• Pebble tray—Put a layer of ornamental stones in the bottom of a tray and fill with water until it is half-way up the stones. Place the plant pot on the pebbles for it to benefit from extra humidity.
  • Humidifier—A room humidifier can help to keep your indoor environment at an even humid level for houseplants to thrive.

How to Fertilize Moses Plants

moses in a boat

This image shows a variegated cultivar of Tradescantia spathacea with green, cream and pink leaves

The Moses-in-the-cradle plant is a relatively fast-growing plant with modest fertilizer needs. You only need to feed the plant monthly during the growing season—spring and summer. The best type of fertilizer to use is a balanced houseplant fertilizer diluted to half strength. Feeding with balanced nutrients will ensure healthy, fast growth.

Although fertilizer benefits Moses plants, you shouldn’t overfeed the plant. Too much fertilizer is just as bad as watering too often—it can end up killing the plant. So, don’t feed your plant in the fall and winter and cut back on the watering as well.

Many potted indoor plants—the Moses plant included—can suffer from a buildup of mineral salts in the soil. You can encourage healthy growth if you flush the potting mix every once in a while. All you need to do is run water gently through the soil for a few minutes. Once all the water has drained, put the plant back in a bright location. Resume watering when the top 1” to 2” (2.5 – 5 cm) of soil is dry. Resume feeding about four weeks after the soil flush.

Pruning Boat Lilies

baby moses plant

Left picture: the common Moses plant with green leaves and purple underside. Right: a variegated cultivar with white and green stripes and purple underside.

Prune back Moses-in-the-cradle leaves every spring to encourage healthy growth. Pinch off the growing tips to help the plant have a bushier appearance. You should also trim off any dead or dying leaves to improve the plant’s appearance. Don’t worry, Tradescantia spathacea is a vigorous grower and will soon look bushy again.

How do you propagate Moses-in-the-cradle?

oyster plant

Boat lily plants are easy to propagate

Moses-in-the-cradle propagation is by stem cuttings, root division, or seeds. The easiest way to propagate a Moses plant is by cutting stems or dividing the roots. You may also find that an established plant grows side shoots that can be removed and repotted. In any case, it’s very easy to propagate any type of Tradescantia.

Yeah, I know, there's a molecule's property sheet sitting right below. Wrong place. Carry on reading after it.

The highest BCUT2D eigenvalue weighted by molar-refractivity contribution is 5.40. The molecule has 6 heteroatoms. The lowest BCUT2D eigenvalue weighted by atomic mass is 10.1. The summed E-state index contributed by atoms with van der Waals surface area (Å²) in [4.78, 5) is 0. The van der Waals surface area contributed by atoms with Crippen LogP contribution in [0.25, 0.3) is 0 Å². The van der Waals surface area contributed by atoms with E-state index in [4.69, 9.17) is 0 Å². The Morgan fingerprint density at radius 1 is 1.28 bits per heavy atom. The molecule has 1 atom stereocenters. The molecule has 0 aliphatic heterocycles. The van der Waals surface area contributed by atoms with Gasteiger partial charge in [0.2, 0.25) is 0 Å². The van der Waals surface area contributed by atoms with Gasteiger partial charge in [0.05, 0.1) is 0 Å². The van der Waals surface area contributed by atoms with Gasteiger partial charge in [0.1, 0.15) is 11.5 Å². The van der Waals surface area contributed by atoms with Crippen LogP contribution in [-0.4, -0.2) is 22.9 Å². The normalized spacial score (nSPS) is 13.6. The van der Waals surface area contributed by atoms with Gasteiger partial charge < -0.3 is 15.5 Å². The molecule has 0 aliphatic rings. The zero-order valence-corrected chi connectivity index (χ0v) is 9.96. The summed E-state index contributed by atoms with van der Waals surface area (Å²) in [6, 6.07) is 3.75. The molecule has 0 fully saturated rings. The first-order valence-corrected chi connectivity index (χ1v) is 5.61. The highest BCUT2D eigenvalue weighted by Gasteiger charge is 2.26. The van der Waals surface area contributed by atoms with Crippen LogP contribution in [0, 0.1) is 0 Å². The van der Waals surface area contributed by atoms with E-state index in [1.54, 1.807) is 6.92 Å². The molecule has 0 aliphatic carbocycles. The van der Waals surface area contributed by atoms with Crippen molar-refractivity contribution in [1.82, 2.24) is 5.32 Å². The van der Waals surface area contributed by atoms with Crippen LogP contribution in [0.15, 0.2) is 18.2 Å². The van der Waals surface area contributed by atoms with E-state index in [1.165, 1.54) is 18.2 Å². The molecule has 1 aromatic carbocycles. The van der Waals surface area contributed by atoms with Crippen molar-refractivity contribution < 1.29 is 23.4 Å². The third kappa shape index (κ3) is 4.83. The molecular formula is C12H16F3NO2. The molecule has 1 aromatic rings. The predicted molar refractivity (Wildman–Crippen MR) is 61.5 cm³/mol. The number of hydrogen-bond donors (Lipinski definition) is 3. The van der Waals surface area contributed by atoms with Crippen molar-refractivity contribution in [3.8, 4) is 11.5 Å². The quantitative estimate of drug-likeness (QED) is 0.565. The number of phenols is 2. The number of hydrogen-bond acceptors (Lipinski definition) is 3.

To divide a Rhoeo spathacea or Moses plant, remove a clump of the stems at the roots. Check for any signs of diseased roots. All you need to do is put the new cuttings in a pot containing the appropriate potting soil.

To propagate a Moses plant from stem cuttings, cut a 4-inch (10-cm) section of stem from a healthy plant. Remove the lower leaves and put the stem cutting in a jar of water. After a few weeks, roots should appear. Wait until the translucent roots are about 1” (2.5 cm) long before transferring to a pot.

Repotting Moses-in-a-Basket Plant

moses in the cradle

Repot your Moses plant every year or two to encourage healthy growth rate

It is usually necessary to repot a Moses plant every year or two when it outgrows the pot. Transferring to a new container also gives you the chance to refresh the potting soil to promote healthy growth. Repotting helps prevent the plant from becoming rootbound and suffering from stunted growth.

When choosing the right size of container, pick the next size up and make sure it’s got drainage holes in it. If the pot is too large, the soil will easily become damp and soggy, and you will get issues with root rot. Also, repotting a Tradescantia spathacea every year allows you to check for signs of root damage.

To plant your Moses plant in a new pot, this is what you should do:

  • Gently remove the Moses plant from its container.
  • Shake the excess dirt from the roots and run them under water if necessary.